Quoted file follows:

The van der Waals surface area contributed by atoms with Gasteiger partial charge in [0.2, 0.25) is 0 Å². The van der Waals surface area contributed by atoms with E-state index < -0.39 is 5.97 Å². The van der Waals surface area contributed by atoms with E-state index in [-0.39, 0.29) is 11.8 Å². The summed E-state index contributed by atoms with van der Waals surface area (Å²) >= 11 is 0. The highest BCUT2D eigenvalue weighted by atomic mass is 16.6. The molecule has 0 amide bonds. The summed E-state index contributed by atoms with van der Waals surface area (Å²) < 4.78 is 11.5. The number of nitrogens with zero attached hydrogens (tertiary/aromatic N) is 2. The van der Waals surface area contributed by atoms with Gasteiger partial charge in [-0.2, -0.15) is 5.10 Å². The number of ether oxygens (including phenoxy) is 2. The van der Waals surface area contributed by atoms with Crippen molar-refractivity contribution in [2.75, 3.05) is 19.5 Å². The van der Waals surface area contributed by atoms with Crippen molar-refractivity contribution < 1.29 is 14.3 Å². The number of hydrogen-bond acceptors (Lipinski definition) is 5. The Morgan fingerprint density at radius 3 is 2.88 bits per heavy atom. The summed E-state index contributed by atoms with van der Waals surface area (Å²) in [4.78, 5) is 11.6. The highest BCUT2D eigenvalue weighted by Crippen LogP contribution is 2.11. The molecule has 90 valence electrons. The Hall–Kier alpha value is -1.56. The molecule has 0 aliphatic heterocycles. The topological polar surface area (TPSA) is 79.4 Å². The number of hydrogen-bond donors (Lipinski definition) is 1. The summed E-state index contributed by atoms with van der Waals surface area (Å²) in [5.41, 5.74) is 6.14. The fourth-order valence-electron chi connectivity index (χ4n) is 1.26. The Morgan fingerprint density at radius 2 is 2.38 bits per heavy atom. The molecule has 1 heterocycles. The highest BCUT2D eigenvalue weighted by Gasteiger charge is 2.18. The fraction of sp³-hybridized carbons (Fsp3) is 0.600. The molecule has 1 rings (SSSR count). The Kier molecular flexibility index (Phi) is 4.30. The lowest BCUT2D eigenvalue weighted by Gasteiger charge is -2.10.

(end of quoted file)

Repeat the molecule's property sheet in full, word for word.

The van der Waals surface area contributed by atoms with Gasteiger partial charge in [0.2, 0.25) is 0 Å². The van der Waals surface area contributed by atoms with E-state index < -0.39 is 5.97 Å². The van der Waals surface area contributed by atoms with E-state index in [-0.39, 0.29) is 11.8 Å². The summed E-state index contributed by atoms with van der Waals surface area (Å²) >= 11 is 0. The highest BCUT2D eigenvalue weighted by atomic mass is 16.6. The molecule has 0 amide bonds. The summed E-state index contributed by atoms with van der Waals surface area (Å²) < 4.78 is 11.5. The number of nitrogens with zero attached hydrogens (tertiary/aromatic N) is 2. The van der Waals surface area contributed by atoms with Gasteiger partial charge in [-0.2, -0.15) is 5.10 Å². The number of ether oxygens (including phenoxy) is 2. The van der Waals surface area contributed by atoms with Crippen molar-refractivity contribution in [2.75, 3.05) is 19.5 Å². The van der Waals surface area contributed by atoms with Crippen molar-refractivity contribution < 1.29 is 14.3 Å². The number of hydrogen-bond acceptors (Lipinski definition) is 5. The Morgan fingerprint density at radius 3 is 2.88 bits per heavy atom. The summed E-state index contributed by atoms with van der Waals surface area (Å²) in [4.78, 5) is 11.6. The highest BCUT2D eigenvalue weighted by Crippen LogP contribution is 2.11. The molecule has 90 valence electrons. The Hall–Kier alpha value is -1.56. The molecule has 0 aliphatic heterocycles. The topological polar surface area (TPSA) is 79.4 Å². The number of hydrogen-bond donors (Lipinski definition) is 1. The summed E-state index contributed by atoms with van der Waals surface area (Å²) in [5.41, 5.74) is 6.14. The fourth-order valence-electron chi connectivity index (χ4n) is 1.26. The Morgan fingerprint density at radius 2 is 2.38 bits per heavy atom. The molecule has 1 heterocycles. The highest BCUT2D eigenvalue weighted by Gasteiger charge is 2.18. The fraction of sp³-hybridized carbons (Fsp3) is 0.600. The molecule has 1 rings (SSSR count). The Kier molecular flexibility index (Phi) is 4.30. The lowest BCUT2D eigenvalue weighted by Gasteiger charge is -2.10.